March 22, 2008

Building Blocks

Today Puppy overheard T talking with Ms B on the phone and so just had to call his birth mom, too. He told K about the egg hunt at church this morning and she told him she loved him, then he went about the rest of his day.

Sometimes I come across parents who are willing to send letters and pictures to their kids' first parents from the start, but want to hold off on direct contact until their child is "old enough" to understand the relationship. Sometimes that means 6 or 7 years old, sometimes 4 or so. They argue that contact before then wouldn't mean anything--the child isn't old enough to even remember. Why bother?

I've struggled to understand this line of thinking, because when I see something like Puppy phoning K, I see the building blocks of a real relationship. He won't remember this conversation twenty years from now. He probably won't even remember it a month from now. But in a few years when those long-term memories start to form, he will be drawing on these early years. He'll have the head start of familiarity. And at the most basic level he'll already know that his first parents are part of the constellation of people who make up his family. Why pass that up?

8 comments:

Yondalla said...

Yep. Better keep them away from grandparents too, huh? Don't want to confuse the little darlings with too much love and support. I mean, if they know that lots of people love them, and some of them are some sort of "parent" they won't really get attached to the REAL parents, will they?

Sorry, my snarky side is in high drive today.

It's just insecurity. Parents afraid that the children won't love them as much.

Thanksgivingmom said...

This line of thinking has long been one of my biggest frustrations with OA...the whole, let a child decide mentality.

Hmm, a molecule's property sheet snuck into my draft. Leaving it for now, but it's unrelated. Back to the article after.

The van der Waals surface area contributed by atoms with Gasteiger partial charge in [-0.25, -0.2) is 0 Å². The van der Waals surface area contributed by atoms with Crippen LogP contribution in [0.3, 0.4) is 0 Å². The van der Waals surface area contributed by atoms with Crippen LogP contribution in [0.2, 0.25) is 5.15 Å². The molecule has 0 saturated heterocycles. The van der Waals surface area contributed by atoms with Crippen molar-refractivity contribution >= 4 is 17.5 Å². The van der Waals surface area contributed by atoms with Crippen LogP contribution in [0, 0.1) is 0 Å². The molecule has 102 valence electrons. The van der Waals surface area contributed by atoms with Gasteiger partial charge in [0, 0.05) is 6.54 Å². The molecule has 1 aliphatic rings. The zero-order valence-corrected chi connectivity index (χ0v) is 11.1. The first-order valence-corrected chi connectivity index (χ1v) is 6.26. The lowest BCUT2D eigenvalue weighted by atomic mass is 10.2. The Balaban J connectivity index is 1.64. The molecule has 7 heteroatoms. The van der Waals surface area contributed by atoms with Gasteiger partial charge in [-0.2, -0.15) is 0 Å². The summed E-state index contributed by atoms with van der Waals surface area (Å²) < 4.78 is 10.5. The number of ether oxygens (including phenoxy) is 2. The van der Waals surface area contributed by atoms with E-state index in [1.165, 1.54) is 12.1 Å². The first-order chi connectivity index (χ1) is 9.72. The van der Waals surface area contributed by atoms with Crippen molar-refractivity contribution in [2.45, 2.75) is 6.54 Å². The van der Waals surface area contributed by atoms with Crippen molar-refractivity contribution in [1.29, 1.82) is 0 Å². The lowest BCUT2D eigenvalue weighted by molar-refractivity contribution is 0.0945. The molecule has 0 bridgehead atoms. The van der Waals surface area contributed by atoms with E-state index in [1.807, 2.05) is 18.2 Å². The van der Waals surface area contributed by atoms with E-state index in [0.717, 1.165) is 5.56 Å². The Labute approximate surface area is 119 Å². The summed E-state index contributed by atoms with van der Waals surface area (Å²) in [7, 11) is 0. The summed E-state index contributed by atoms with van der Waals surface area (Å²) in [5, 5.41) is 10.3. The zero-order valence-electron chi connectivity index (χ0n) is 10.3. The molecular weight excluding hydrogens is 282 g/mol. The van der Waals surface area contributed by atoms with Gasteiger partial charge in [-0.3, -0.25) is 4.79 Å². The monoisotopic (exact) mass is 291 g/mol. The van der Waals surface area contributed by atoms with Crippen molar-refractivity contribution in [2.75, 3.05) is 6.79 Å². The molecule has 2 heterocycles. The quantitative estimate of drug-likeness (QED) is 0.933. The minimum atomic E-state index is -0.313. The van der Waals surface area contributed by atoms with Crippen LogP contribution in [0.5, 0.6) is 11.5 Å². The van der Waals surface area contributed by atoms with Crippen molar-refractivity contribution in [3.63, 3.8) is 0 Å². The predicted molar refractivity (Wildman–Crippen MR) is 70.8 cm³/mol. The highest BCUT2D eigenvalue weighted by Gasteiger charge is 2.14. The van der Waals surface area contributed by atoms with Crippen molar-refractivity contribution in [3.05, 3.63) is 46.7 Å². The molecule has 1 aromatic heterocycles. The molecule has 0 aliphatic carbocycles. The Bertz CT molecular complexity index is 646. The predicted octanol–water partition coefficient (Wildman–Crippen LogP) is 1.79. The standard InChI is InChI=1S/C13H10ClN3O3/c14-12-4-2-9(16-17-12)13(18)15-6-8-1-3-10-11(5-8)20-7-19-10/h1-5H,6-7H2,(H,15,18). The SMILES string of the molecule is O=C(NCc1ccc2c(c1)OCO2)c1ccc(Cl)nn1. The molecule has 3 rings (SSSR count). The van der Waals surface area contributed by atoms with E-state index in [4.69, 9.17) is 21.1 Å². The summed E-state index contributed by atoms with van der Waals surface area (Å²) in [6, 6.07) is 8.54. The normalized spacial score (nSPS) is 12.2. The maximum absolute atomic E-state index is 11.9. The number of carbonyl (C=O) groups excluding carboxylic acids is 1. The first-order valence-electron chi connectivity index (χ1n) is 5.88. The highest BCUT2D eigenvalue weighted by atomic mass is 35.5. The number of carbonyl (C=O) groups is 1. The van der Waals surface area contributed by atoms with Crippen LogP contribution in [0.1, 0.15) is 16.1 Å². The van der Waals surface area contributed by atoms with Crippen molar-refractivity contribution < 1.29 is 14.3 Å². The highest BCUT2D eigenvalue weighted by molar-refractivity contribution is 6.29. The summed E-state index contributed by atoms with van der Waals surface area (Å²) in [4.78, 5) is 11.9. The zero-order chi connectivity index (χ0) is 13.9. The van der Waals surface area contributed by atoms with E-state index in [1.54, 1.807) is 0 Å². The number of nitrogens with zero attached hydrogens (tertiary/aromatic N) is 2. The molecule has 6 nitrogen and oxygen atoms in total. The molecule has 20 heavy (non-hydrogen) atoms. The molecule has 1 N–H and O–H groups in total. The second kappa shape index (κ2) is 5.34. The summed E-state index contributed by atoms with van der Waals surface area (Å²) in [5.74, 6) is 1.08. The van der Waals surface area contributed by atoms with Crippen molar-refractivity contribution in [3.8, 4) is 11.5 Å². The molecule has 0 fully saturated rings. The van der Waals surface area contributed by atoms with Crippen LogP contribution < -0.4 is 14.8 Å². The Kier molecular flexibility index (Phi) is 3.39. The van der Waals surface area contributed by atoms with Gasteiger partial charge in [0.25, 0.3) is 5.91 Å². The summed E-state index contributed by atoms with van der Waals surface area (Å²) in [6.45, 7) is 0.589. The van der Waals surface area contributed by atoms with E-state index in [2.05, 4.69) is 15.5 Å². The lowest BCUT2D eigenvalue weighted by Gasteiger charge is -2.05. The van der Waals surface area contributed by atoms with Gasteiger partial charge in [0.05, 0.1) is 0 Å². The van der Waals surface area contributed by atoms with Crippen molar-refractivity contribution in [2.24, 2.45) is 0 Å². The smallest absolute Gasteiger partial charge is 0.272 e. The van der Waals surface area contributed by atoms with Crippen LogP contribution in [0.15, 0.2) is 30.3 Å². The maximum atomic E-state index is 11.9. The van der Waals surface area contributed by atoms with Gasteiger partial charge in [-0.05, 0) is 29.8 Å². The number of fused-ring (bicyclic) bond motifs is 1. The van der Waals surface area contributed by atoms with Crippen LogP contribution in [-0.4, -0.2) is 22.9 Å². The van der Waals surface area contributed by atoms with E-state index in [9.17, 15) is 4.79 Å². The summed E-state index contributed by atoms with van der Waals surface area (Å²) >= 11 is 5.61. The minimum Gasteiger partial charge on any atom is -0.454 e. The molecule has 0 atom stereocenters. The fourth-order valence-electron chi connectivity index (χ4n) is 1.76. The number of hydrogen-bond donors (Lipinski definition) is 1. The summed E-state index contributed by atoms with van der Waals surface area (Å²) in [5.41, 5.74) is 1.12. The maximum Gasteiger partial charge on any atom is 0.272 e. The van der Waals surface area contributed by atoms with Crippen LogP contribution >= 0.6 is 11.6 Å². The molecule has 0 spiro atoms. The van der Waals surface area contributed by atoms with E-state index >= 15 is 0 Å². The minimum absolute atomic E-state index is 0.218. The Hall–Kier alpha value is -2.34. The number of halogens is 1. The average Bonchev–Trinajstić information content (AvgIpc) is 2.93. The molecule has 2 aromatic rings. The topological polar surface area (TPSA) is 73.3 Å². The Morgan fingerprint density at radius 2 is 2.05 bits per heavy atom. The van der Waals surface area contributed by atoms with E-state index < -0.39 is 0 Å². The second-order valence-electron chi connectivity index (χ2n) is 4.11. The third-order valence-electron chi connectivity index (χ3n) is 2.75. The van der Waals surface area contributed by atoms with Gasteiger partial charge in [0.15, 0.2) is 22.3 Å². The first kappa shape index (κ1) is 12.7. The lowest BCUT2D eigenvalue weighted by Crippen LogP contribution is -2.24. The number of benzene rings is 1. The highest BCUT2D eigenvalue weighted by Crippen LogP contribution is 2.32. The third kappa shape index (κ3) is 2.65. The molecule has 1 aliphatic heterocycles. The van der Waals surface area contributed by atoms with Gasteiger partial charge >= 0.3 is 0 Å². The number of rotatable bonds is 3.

You don't let your child decide what to eat, when to go to bed, whether or not they'll go to school, but we're going to put THIS decision in thier hands?

OR, we could do as you've done. Include birthparents as part of the childs life and it will be something that's THERE. Like school, healthy food, and a decent bedtime. As long as birthparents are a good influence I don't see any valid arguement against it...

Thanks as always for being a voice of reason and a model for such awesome behaviors!

mayhem said...

Yes... How would it be easier or better for the child to form a relationship with first parents when he's six or seven? Then why not 10 or 12? Or 18? The familiarity and basic background of "these are people who care about me" is a great start to a true relationship.

That's so silly to think that the contact doesn't matter before the child will remember it. It doesn't make any sense.

AJS said...

Yes! The foundation blocks are SO important...I agree 10000% and have happily met with Lil Princess' parents monthly since she was born 7 months ago.

Roni said...

Again, you have managed to get me all teary eyed with your beauty!

cynthia said...

I totally agree. And wish we had that- my son is at the age where he definitely could understand (3) but its less concrete because there's less contact. I'm jealous.

Poor_Statue said...

You are so right. I don't get those people either.

I have always been a part of my daughter's family so now that she is old enough to remember and understand some of it, she doesn't also need to wonder about this new person in her life. I know when she gets sad, her parents pull out photos of our visits to show her that I was here. Plus, the extended family had those early years to develop he sense that we are all family while my daughter was still really little.

I'm so glad you are getting these good relationships.

Shawn & Lisa said...

Thanks for this... since we are just starting out our open relationship, we have a lot of nay-sayers in the family. Stories like this make me realize that we are making the right decision for our girl :)

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